Devil’s Tongue Pepper Guide: Heat, Flavor, Uses

What are Devil’s Tongue peppers?

There’s no hiding what to expect from Devil’s Tongue pepper – it’s all in the name. There’s a lot of heat here (125,000 to 325,000 Scoville heat units) that’s embodied in a twisted and folded habanero-like shape – like the misshaped tongue of the devil himself. The pepper’s extreme heat, fruity flavor, and vibrant hue make the Devil’s Tongue perfect for extreme-eating salsas and sauces.

devil's tongue pepper
Devil’s Tongue peppers on the vine – note the curved, pointed shape and wrinkles

Devil’s Tongue pepper fast facts

Scoville heat units (SHU)125,000 – 325,000
Median heat (SHU)225,000
Jalapeño reference point16 to 130 times hotter
Capsicum speciesChinense
OriginUnited States
Size2 to 3 inches long, slightly curved
FlavorCitrusy, Fruity, Sweet

How hot are Devil’s Tongue peppers?

These chilies map closely to habanero-level heat. In fact – it’s likely the case that this chili is a habanero relative that was discovered by-chance, according to pepper lore, in an Amish country habanero patch during the 1990s. It’s an origin story similar to that of the equally infamous Red Savina habanero.

No matter the origin, there’s no denying that the Devil’s Tongue is potent. Its floor (125,000 Scoville heat units or SHU) is slightly hotter than a habanero pepper’s floor (100, 000 SHU). But it also doesn’t have the potential to be quite as wickedly hot (325,000 SHU, compared to the habanero’s 350,000 SHU). That’s really nit-picking, though. Your eating experience in terms of heat will be about the same.

To put it in perspective, in terms of our jalapeño reference point, the Devil’s Tongue is 16 to 130 times hotter than the common jalapeño, depending on the luck of the draw. Other chilies at this heat level include many other habanero-types, like the Madame Jeanette pepper and the scotch bonnet.

What do these chilies look like?

They look quite like another habanero relative – the fatalii pepper. Growing to roughly three inches long, the Devil’s tongue is both curvy and wrinkly. It tapers to a tip, giving it a tongue-like appearance (when you stick your tongue out to a point). Its twists and folds provide a mean-looking exterior – fitting both for the heat in the pepper and its terrifically descriptive name.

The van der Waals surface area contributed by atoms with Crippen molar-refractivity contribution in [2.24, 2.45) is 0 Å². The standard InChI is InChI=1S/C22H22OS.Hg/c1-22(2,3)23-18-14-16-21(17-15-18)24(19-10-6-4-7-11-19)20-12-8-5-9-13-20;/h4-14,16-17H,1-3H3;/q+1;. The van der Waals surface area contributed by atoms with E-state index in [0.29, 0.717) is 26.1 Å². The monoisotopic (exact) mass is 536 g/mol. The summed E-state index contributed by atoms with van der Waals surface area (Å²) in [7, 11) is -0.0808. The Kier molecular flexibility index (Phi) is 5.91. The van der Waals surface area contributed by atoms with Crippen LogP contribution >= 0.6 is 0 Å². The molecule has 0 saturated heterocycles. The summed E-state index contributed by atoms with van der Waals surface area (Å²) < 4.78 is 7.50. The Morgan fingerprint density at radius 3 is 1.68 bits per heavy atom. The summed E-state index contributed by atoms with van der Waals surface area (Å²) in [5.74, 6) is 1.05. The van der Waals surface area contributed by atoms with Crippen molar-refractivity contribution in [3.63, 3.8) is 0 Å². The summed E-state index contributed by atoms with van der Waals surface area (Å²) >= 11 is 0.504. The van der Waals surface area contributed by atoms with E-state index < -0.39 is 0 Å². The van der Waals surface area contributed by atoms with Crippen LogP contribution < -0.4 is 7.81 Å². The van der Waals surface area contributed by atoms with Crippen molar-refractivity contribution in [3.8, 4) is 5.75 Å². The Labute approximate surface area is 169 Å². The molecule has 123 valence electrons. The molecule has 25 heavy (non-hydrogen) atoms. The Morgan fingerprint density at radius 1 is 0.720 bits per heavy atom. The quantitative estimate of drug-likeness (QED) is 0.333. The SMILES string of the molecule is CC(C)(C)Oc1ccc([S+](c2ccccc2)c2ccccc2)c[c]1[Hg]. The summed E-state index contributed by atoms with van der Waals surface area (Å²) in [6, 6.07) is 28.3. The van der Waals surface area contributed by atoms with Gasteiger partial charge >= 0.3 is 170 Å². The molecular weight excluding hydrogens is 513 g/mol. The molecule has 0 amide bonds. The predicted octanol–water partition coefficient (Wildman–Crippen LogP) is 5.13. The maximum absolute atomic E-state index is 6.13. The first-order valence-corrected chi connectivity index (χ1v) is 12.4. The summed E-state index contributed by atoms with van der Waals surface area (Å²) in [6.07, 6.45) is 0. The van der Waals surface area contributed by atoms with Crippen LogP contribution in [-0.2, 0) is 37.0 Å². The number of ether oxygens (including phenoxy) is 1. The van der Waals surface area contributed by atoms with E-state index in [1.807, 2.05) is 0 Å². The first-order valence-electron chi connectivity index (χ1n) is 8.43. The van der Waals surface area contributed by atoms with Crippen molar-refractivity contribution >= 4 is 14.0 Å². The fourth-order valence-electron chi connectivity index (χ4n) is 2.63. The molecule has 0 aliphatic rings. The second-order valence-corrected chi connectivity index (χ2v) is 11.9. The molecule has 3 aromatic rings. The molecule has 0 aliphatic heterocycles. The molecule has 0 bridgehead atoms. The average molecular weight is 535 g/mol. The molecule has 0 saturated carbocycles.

Common Devil’s Tongue peppers mature from green to a golden yellow-orange color. It’s vibrant, adding a beautiful burst of color wherever they are grown. There are other varieties, too, that age to different colors. Red Devil’s Tongue peppers tend to be slightly hotter and sweeter, and there’s a chocolate/brown variety as well with a more subtle, earthy flavor.

What do Devil’s Tongue peppers taste like?

Like the habanero or fatalii, the Devil’s Tongue is fruity. There’s a citrus sweetness here that very much fits its vibrant color, along with a slightly tangy undertone. They are delicious if you can handle the extreme heat.

How can you use Devil’s Tongue peppers?

First, as with any extra-hot pepper, the Devil’s Tongue should be handled with great care. Use gloves when handling to keep severe chili burn at bay. And know your best options to curb chili burn if it occurs.

That said, if you’re used to peppers in this range of the pepper scale, there’s a lot to enjoy here. Devil’s Tongue peppers often have slightly thicker walls than its close relatives, making them deliciously juicy in extreme-heat salsas. They are terrific as a base for fiery hot sauces, especially those with fruity undertones. Those thick walls also make the Devil’s Tongue a good option for hot pepper pickling. Really, if you have a use case for a habanero, you can easily swap in this comparably wicked pepper.

–> Learn More: Homemade Pickled Habaneros Recipe (works with Devil’s Tongue)

Where can you buy Devil’s Tongue peppers?

They aren’t nearly as common as habanero peppers, so if you’re in a supermarket, you have a better shot at finding a habanero (but no guarantee) for a similar heat and flavor. Look to farmer’s markets and local growers if you want to find them fresh. Or, you can try your hand at growing them yourself. Devil’s Tongue seeds are easy to buy online, and they are prolific growers. Plus, their color really adds pop to a garden or container. For as mean as this pepper can be, it’s a real beauty to behold.

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UPDATE NOTICE: This post was updated on May 3, 2023 to include new content.
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